Arab villages have traditionally been composed of walled, mud-floored homes built of mud bricks. They have traditionally been seen as places where family bonds are nurtured and people secluded from strangers in the outside world.

Houses in towns and cities are often built on narrow streets. Some towns and neighborhoods in the Muslim world are easy-to-get -lost-in a mazes of buildings, alleys and steps. Recalling his first impressions of Tangier in Morocco, Paul Bowles wrote it was a “dream in prototypal dream scenes: covered streets like corridors with doors opening into rooms on each side, hidden terraces high above the sea, streets consisting only of steps, dark impasses, small squares built on sloping terrain so they looked like ballet sets designed in false perspective, with alleys leading off in several directions; as well as the classical dream equipment of tunnels, ramparts, ruins, dungeons, and cliffs...a doll’s metropolis.”

Zarah Hussain wrote for the BBC: A key idea of town planning is of a sequence of spaces. 1) The mechanical structure of the building is de-emphasised; 2) Buildings do not have a dominant direction; 3) Large traditional houses will often have a complex double structure that allows men to visit without running any risk of meeting the women of the family. [Source: Zarah Hussain, BBC, June 9, 2009 |::|]

Almost every town and village has a mosque and a noisy, recorded muezzin. Most towns and cities are organized around mosques and the bazaar. Around the mosque are schools, courts and places where people can meet. Around the bazaar are warehouses, offices and hostels where merchants could stay. The streets were often only built wide to accommodate two passing camels. Some cities have public baths or an area where government building were located.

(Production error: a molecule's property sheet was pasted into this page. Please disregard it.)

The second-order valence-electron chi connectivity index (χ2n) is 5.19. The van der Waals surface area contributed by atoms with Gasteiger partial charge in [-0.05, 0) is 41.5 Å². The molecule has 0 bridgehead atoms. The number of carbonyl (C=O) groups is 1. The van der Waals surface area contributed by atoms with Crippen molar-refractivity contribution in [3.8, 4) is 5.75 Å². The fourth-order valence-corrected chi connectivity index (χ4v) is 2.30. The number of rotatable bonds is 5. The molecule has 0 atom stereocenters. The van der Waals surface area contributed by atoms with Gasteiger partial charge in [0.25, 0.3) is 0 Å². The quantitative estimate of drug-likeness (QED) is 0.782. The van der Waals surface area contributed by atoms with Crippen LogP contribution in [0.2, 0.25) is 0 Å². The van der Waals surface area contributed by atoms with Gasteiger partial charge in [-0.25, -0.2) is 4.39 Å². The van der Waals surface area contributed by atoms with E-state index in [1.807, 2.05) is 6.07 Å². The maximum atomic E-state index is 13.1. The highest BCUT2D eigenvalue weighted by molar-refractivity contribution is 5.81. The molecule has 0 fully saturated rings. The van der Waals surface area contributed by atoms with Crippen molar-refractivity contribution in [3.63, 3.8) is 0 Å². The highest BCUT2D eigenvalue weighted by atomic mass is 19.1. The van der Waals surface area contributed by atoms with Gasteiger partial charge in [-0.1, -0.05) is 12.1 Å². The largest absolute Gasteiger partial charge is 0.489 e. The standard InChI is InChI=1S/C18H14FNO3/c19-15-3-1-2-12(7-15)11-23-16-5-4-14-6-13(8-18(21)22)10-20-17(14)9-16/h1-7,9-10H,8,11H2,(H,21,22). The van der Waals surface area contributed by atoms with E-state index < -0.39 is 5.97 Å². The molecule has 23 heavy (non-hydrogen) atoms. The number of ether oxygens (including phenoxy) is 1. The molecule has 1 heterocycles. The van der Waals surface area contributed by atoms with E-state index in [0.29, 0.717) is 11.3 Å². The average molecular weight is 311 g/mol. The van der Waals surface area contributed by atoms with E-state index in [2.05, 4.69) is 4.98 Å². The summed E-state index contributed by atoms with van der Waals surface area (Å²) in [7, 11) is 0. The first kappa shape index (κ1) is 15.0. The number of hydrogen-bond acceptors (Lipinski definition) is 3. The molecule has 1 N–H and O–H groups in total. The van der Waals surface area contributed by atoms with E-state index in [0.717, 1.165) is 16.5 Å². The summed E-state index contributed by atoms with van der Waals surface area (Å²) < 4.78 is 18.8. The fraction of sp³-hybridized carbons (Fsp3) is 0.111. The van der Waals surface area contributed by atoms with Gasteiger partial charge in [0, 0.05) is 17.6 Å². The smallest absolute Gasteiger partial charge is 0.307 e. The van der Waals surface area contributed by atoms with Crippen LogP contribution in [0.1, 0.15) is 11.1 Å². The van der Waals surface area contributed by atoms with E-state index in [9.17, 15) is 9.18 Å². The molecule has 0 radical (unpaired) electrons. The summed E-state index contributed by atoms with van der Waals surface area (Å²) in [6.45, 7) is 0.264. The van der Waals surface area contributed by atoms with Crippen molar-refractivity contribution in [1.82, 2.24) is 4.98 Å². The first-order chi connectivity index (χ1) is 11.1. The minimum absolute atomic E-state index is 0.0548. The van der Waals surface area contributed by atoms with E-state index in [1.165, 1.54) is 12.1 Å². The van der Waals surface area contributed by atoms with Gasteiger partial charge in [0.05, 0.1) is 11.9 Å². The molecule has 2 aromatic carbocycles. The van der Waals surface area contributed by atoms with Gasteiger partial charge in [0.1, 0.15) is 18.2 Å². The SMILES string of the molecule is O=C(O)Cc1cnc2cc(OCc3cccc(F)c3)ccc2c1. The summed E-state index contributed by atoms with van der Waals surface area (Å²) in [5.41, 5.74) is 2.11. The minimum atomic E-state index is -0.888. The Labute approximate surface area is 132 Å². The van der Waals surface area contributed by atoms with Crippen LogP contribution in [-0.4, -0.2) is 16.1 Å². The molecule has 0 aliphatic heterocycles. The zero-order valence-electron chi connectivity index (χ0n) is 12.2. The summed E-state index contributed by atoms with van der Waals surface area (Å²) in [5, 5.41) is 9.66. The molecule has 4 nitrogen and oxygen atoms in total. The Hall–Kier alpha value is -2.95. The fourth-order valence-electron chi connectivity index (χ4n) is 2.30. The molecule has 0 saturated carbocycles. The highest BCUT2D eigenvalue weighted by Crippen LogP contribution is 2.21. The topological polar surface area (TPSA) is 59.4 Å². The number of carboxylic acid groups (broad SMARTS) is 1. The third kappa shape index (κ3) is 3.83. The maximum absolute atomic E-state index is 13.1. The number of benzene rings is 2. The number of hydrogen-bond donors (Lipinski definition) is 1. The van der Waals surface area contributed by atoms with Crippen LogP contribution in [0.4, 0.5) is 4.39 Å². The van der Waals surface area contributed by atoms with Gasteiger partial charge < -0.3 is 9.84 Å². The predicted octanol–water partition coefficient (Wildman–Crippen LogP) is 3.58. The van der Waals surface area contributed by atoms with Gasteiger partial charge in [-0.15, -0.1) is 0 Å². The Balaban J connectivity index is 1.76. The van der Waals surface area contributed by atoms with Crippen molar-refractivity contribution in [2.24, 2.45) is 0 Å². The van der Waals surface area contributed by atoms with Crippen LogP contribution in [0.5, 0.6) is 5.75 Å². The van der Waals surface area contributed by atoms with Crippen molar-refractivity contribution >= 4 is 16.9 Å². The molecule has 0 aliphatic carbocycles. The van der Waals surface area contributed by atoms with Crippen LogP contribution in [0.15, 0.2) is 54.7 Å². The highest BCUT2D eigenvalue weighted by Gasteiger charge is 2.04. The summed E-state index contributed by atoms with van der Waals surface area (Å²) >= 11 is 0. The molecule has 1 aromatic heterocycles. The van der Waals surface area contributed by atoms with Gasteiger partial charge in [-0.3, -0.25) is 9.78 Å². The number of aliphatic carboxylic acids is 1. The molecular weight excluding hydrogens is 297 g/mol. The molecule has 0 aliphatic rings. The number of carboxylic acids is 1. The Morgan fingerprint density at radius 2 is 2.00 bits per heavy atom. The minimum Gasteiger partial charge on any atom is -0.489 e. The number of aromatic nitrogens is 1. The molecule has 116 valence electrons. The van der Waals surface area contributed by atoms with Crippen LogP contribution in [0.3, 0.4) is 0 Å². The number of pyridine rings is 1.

In the old days, Jews and Christians and other minorities often lived in their quarters. These were not ghettos. People often lived there by choice because their customs differed from those of Muslims. Poor people often lived on the outskirts of town, where one could also find cemeteries and noisy or unclean enterprises such as butchering and tanning.

Websites and Resources: Islam ; Islamic City ; Islam 101 ; Wikipedia article Wikipedia ; Religious Tolerance ; BBC article ; Patheos Library – Islam ; University of Southern California Compendium of Muslim Texts ; Encyclopædia Britannica article on Islam ; Islam at Project Gutenberg ; Islam from UCB Libraries GovPubs ; Muslims: PBS Frontline documentary frontline ; Discover Islam;

Arabs: Wikipedia article Wikipedia ; Who Is an Arab? ; Encyclopædia Britannica article ; Arab Cultural Awareness ; Arab Cultural Center ; 'Face' Among the Arabs, CIA ; Arab American Institute ; Introduction to the Arabic Language ; Wikipedia article on the Arabic language Wikipedia

Arab Homes

model of a typical Arab house

A traditional Arab house is constructed to be enjoyed from the inside not admired from the outside. Often times the only thing that is visible from the outside are walls and a door. In this way the house is hidden, a condition described as "the architecture of the veil"; By contrast Western houses faces outwards and have big windows. Traditionally, most Arab houses were built from materials at hand: usually brick, mud brick or stone. Wood was usually in short supply.

Arab houses have traditionally been designed to be cool, and well shaded in the summer. The ceilings were often vaulted to prevent humidity. In the ceiling and roof were various devices including pipes that aided ventilation and carried in breezes and circulated them around the house.

Traditional homes are often organized around separate areas for men and women and places the family welcomed visitors. They are built for an extended family. Some are organized so that people live in shady rooms around the courtyard in the summer then move to paneled first floor rooms, filled with oriental carpets, in the winter. Homew of the wealthy in the Middle East have living spaces and walkways that radiate asymmetrically from the inner courtyard.